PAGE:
November 06, 2022

Article at WSJ

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In Praise of Working in Bed

Everyone agrees that working in bed is a terrible idea—except those who love it. The author says she has done some of her best work half-buried in a pile of pillows.

I’ve tried working at a desk in our open-concept loft. I’ve taken Zoom calls from the dining-room table. I’ve written articles while perched at the little table on our front deck.

But my favorite place to work?

The comfort of my own bed.

I know, I know: Working in bed is a terrible idea. Sleep experts will tell you that bringing work into the bedroom is a recipe for destroying the bedroom as sleep-inducing sanctuary, and that you’ll pay for it with a wicked case of insomnia. Physiotherapists and ergonomicists will tell you that it’s bad for your back, neck and arms, and that you need to be sitting at a proper desk with all your bits and pieces set at the correct angle. And your partner is likely to tell you that bringing a computer into the bedroom is the opposite of restful, let alone sexy.

But I regularly disregard the collective wisdom. Working in bed has been one of my core productivity habits for 35 years, and I have done some of my very best work half-buried in a pile of fluffy pillows. Now I’m ready to peer out from under the covers and share my love of bed-work with the world.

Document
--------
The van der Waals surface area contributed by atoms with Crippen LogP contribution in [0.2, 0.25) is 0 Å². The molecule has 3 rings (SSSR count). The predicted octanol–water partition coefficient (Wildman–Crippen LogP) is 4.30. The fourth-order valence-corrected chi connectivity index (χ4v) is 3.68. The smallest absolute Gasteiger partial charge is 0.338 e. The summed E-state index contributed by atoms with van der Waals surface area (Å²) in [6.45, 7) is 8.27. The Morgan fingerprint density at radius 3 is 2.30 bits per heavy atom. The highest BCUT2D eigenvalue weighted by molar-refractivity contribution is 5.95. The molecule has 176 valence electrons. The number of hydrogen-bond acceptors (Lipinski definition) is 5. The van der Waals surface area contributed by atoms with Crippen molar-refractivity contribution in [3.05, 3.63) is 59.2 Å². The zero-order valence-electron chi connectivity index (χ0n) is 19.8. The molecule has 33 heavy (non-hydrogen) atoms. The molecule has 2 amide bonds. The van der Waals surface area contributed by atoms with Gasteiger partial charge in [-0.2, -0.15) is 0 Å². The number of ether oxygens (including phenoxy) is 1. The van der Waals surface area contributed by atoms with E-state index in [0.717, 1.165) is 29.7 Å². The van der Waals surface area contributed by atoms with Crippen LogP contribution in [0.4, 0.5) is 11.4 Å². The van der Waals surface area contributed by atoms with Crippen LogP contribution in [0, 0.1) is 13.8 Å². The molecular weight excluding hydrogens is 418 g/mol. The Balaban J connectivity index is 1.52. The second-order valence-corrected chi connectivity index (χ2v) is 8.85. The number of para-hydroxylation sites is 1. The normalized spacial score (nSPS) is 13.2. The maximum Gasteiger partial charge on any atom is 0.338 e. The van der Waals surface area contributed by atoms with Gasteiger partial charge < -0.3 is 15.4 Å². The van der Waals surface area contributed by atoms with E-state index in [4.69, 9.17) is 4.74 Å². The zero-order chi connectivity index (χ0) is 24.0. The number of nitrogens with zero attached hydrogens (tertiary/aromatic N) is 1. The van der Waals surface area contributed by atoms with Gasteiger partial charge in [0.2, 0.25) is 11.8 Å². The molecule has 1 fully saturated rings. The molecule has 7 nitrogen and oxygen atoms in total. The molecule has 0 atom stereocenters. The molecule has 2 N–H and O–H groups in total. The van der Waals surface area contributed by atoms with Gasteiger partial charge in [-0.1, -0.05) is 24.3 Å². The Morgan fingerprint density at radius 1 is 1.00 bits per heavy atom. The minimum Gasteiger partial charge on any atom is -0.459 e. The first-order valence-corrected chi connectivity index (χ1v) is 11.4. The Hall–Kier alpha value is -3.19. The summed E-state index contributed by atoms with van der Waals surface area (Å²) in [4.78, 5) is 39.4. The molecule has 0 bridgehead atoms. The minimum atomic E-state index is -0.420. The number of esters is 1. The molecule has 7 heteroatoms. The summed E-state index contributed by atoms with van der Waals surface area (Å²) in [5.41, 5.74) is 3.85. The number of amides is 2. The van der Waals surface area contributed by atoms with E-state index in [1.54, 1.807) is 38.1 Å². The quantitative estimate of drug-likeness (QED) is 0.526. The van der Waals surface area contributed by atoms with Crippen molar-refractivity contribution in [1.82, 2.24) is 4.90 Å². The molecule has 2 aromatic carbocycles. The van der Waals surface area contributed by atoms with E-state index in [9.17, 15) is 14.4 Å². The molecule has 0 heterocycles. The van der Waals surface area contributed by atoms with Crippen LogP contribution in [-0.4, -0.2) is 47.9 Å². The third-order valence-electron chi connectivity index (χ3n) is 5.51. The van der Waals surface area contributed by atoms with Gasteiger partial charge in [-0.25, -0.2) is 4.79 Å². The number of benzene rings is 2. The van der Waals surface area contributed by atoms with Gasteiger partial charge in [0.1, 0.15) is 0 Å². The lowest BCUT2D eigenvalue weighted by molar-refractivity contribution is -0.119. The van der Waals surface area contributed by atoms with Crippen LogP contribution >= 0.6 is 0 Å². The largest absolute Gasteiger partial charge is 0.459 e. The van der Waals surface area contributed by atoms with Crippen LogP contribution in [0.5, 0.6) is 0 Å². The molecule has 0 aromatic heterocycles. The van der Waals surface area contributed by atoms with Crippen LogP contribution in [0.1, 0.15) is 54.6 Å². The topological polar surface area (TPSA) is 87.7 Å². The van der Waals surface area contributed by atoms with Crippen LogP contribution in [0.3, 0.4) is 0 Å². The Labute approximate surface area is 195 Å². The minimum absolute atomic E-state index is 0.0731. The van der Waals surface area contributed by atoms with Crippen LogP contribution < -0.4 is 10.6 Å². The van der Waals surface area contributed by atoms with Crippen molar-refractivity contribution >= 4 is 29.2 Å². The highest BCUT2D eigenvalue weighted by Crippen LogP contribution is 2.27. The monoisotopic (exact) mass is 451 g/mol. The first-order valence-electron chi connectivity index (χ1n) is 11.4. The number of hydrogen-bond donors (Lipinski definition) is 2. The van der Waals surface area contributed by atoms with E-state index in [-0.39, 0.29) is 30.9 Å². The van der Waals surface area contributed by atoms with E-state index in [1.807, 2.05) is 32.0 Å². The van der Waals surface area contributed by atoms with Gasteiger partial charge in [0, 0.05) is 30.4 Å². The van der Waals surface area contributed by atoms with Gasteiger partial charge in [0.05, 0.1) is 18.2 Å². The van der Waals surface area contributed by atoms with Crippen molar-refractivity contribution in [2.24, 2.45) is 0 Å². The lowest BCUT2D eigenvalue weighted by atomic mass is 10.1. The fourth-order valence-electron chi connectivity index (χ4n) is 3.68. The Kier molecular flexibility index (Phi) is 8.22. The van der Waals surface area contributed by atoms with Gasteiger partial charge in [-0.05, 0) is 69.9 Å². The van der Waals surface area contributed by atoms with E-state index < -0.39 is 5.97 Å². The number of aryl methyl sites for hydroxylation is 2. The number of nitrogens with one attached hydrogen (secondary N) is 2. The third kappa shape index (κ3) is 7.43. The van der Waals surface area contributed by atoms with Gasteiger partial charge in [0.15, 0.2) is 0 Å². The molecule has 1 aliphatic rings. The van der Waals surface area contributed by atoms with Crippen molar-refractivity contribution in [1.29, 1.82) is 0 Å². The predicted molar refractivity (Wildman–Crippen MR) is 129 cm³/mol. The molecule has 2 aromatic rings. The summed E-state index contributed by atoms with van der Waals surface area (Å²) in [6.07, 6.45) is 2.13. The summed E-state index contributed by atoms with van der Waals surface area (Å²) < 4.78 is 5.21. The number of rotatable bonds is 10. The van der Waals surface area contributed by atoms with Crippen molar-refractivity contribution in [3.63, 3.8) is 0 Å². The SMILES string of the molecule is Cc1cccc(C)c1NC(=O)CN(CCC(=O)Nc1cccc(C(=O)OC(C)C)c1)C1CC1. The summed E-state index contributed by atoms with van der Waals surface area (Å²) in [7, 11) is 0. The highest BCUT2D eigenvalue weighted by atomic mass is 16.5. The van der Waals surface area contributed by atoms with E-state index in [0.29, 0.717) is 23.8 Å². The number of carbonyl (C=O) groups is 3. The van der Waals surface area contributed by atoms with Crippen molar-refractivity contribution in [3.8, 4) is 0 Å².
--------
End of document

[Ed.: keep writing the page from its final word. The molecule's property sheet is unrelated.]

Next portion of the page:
Where it began

My work-in-bed habit happened by accident: While I was in high school, my family did some home renovations that meant there were a few months when I didn’t have a desk or table where I could work. Then I spent my junior year of college living in an apartment where it was too cold to work anywhere except in bed. By the time I moved to a cozier setting, I was hooked.

I know it sounds unprofessional to write corporate reports or take meetings while snuggled in a duvet, but the lack of professionalism is a big part of why working in bed works for me. I mean, bed feels like the antithesis of work: If I’m in bed, then I’m not really working—I’m relaxing! This deep, subconscious association means that no matter how tedious or stressful the task, it immediately feels less tedious or stressful if I tackle it in bed. Even if I’m not working in bed on a given day—typically because I want to use the giant monitor at my actual desk—I’ll relocate to the bedroom if I hit a roadblock, feel discouraged, or just feel like a little bit of pampering would perk me up and give me a fresh burst of energy.